Thomas McGinnis, supposed to have been born in 1710 in Co. Down (or in Dublin, depending on the researcher).
My grandmother was a McGinnis, and I have a clear line of descent from Edward McGinnis, who was born in southwest Virginia in 1750. I have never been able to trace the line back to Ireland, though I know that the McGinnis name historically comes from County Down.
Here's the catch: Some researchers claim that my Edward is the son of the Thomas McGinnis mentioned at the top of this post. They claim that this Thomas McGinnis was heir to the McGinnises of Iveagh, and was next in line to become an Earl. They claim that he moved to America instead and refused to return when his father (the supposed Earl) died.
This story makes no sense to me because the next in line is not likely to move to the colonies. Furthermore, the researchers claim his castle was somewhere around Dublin - even though the McGinnises are centered in Co. Down.
I think it's most likely romantic nonsense, but I thought I'd check here to see if there could be the remotest chance of truth to it.
QUESTIONS: Would the head of the Iveagh McGinnis family have been an Earl? (I know the family has a peerage, but would the title have been Earl?). Is there any chance that they would have had a castle outside of Dublin? And are there any stories about a McGinnis heir born ca. 1710 moving to the colonies?
According to Wikipedia there is considerable doubt about where Arthur Guinness was born.
“Arthur Guinness (1724 or 1725 – 23 January 1803) was an Irish brewer and the founder of the Guinness brewery business and family. He was also an entrepreneur, visionary and philanthropist.
At 27, in 1752, Guinness's godfather Arthur Price, the Church of Ireland Archbishop of Cashel, bequeathed him £100 in his will. Guinness invested the money and in 1755 had a brewery at Leixlip, just 17 km from Dublin. In 1759, Guinness went to the city and set up his own business. He took a 10,000 year lease on the 4-acre (16,000 m2) brewery at St. James's Gate from the descendants of Sir Mark Rainsford for an annual rent of £45.
Arthur Guinness was born into the Irish Protestant Guinness family, claimed to descend from the Gaelic Magennis clan of County Down. Recent DNA evidence however suggests descent from the McCartans, another County Down clan, whose spiritual home lay in the townland of Guinness near Ballynahinch, County Down.
Guinness's place and date of birth are the subject of speculation. His gravestone in Oughterard, County Kildare says he died on 23 January 1803, at age 78, indicating that he was born some time in 1724 or very early in 1725. This contradicts the date of 28 September 1725 chosen by the Guinness company in 1991, apparently to end speculation about his birthdate. The place of birth was perhaps his mother's home at Read homestead at Ardclough County Kildare.
In 2009 it was claimed he was born in nearby Celbridge where his parents lived in 1725 and where his father later became land steward for the Archbishop of Cashel, Dr. Arthur Price, and may have brewed beer for the other workers on the estate. In his will, Dr. Price left £100 each to Arthur and his father in 1752.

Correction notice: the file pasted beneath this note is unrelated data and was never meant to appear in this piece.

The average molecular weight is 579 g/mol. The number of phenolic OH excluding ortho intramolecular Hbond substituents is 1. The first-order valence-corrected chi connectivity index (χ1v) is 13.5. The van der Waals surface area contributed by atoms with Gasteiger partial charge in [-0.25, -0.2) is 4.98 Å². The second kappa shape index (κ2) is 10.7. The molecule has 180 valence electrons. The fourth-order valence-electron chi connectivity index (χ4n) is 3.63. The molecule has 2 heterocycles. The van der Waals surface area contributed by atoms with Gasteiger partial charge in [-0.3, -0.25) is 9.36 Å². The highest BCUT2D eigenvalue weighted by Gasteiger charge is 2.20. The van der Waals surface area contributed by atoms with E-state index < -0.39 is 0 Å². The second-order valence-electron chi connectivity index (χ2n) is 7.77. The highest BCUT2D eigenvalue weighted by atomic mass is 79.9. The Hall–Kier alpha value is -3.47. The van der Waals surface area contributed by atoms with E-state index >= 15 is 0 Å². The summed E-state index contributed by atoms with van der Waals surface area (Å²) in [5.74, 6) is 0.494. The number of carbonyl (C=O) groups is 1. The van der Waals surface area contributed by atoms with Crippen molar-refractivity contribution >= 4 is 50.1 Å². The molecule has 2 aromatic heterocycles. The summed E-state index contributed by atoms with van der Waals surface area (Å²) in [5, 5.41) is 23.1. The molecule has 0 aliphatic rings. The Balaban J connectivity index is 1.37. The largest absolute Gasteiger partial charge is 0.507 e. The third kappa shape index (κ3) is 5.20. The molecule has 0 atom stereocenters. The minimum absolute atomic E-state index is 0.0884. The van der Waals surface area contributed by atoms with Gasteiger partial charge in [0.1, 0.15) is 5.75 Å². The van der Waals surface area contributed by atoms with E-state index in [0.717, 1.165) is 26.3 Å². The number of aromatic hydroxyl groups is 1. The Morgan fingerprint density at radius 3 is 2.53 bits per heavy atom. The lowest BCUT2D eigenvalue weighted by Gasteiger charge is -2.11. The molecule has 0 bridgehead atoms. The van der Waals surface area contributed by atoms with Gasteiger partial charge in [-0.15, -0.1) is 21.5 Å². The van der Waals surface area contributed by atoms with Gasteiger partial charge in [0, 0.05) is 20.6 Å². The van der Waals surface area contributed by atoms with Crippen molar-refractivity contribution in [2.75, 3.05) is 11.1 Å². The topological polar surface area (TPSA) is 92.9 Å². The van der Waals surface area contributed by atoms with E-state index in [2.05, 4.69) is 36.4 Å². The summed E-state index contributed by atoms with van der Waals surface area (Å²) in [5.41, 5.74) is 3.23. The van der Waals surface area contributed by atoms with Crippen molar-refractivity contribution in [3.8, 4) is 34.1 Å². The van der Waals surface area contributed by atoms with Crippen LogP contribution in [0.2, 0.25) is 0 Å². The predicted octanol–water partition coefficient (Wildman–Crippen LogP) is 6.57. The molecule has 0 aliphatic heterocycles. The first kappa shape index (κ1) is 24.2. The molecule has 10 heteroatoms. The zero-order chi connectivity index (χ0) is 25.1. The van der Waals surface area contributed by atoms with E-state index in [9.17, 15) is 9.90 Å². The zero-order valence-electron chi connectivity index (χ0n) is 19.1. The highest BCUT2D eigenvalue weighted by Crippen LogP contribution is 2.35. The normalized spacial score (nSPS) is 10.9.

In 1761 he married Olivia Whitmore in St. Mary's Church, Dublin, and they had 21 children, 10 of whom lived to adulthood. From 1764 they lived at Beaumont House, which he had built on a 51-acre (21 ha) farm, which is now a part of Beaumont Convalescent Home, behind the main part of Beaumont Hospital, between Santry and Raheny in north County Dublin. Beaumont (meaning beautiful hill) was named by him and the later Beaumont parish copied his original name. In his latter years he lived at Mountjoy Square in Dublin, which was then in the process of being built in the style of elegant Georgian architecture. Three of his sons were also brewers, and his other descendants eventually included missionaries, politicians, and authors, including Os Guinness.
He was buried in his mother's family plot at Oughterard, County Kildare in January 1803.”
Arthur Guinness, the founder, doesn’t appear to have had any title at all. Later members of the family did have titles. One was a baronet for example. The first Earl was Edward Cecil Guinness (1847 – 1925), so 130 years after your Thomas was born. It doesn’t look like the story about your ancestor abandoning his claim to a title can be correct. No-one in the Guinness family seems to have had a title in the 1700s, Earl or otherwise. Arthur’s background seems to have been fairly humble.
Thank you for your reply. My question was actually more about the old Lords of Iveagh than the brewing family. The old McGinnis/McGuinness/Magennis Lords of Iveagh did historically gain a peerage in exchange for bowing the knee after the defeat of Hugh O'Neill and the Flight of the Earls.
However, I think together we have answered my question. I just saw, in some other sources, that the old Lords of Iveagh lost their lands and their peerage in 1641. The Thomas McGinnis the cousins say came to America (and started our McGinnis line) was born more than half a century after that - and obviously before the ascendence of the new brewing family.
I personally never assumed that we were descended - anytime recently - from the old Lords of Iveagh. I thought it more likely that we were more humble (and very, very distant) distant relations. Maybe I can get my McGinnis second cousin to take a Y-DNA test and see if we do have any general relation to the McGinnis sept of County Down. Judging from what you say about the brewers' DNA, I would guess that authentic Magennis/McGinnis DNA is pretty well documented.
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